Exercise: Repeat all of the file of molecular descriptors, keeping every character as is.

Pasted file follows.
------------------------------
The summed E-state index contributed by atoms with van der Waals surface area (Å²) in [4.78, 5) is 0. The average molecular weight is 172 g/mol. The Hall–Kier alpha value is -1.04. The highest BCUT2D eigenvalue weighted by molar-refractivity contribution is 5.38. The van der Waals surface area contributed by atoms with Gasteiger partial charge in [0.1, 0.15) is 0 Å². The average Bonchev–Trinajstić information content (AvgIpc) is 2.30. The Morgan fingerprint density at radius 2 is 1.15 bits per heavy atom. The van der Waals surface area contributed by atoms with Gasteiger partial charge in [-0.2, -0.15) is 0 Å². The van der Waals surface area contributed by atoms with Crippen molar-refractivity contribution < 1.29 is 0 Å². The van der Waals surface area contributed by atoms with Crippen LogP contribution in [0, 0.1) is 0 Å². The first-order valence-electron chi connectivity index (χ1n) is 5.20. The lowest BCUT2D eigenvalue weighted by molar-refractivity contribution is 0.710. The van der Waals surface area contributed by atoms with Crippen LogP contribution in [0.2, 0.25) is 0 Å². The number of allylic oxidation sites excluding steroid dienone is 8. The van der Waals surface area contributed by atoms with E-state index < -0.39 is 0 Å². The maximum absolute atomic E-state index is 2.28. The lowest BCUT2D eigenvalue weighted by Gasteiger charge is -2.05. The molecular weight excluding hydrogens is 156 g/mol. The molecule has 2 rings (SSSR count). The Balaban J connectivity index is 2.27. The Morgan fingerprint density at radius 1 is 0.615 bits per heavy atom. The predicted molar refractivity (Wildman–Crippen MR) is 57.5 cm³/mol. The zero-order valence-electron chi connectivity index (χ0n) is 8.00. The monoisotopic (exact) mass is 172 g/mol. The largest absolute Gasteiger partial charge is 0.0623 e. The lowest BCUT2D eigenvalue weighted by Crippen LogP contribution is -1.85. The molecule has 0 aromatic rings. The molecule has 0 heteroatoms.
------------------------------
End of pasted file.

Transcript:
The summed E-state index contributed by atoms with van der Waals surface area (Å²) in [4.78, 5) is 0. The average molecular weight is 172 g/mol. The Hall–Kier alpha value is -1.04. The highest BCUT2D eigenvalue weighted by molar-refractivity contribution is 5.38. The van der Waals surface area contributed by atoms with Gasteiger partial charge in [0.1, 0.15) is 0 Å². The average Bonchev–Trinajstić information content (AvgIpc) is 2.30. The Morgan fingerprint density at radius 2 is 1.15 bits per heavy atom. The van der Waals surface area contributed by atoms with Gasteiger partial charge in [-0.2, -0.15) is 0 Å². The van der Waals surface area contributed by atoms with Crippen molar-refractivity contribution < 1.29 is 0 Å². The van der Waals surface area contributed by atoms with Crippen LogP contribution in [0, 0.1) is 0 Å². The first-order valence-electron chi connectivity index (χ1n) is 5.20. The lowest BCUT2D eigenvalue weighted by molar-refractivity contribution is 0.710. The van der Waals surface area contributed by atoms with Crippen LogP contribution in [0.2, 0.25) is 0 Å². The number of allylic oxidation sites excluding steroid dienone is 8. The van der Waals surface area contributed by atoms with E-state index < -0.39 is 0 Å². The maximum absolute atomic E-state index is 2.28. The lowest BCUT2D eigenvalue weighted by Gasteiger charge is -2.05. The molecular weight excluding hydrogens is 156 g/mol. The molecule has 2 rings (SSSR count). The Balaban J connectivity index is 2.27. The Morgan fingerprint density at radius 1 is 0.615 bits per heavy atom. The predicted molar refractivity (Wildman–Crippen MR) is 57.5 cm³/mol. The zero-order valence-electron chi connectivity index (χ0n) is 8.00. The monoisotopic (exact) mass is 172 g/mol. The largest absolute Gasteiger partial charge is 0.0623 e. The lowest BCUT2D eigenvalue weighted by Crippen LogP contribution is -1.85. The molecule has 0 aromatic rings. The molecule has 0 heteroatoms.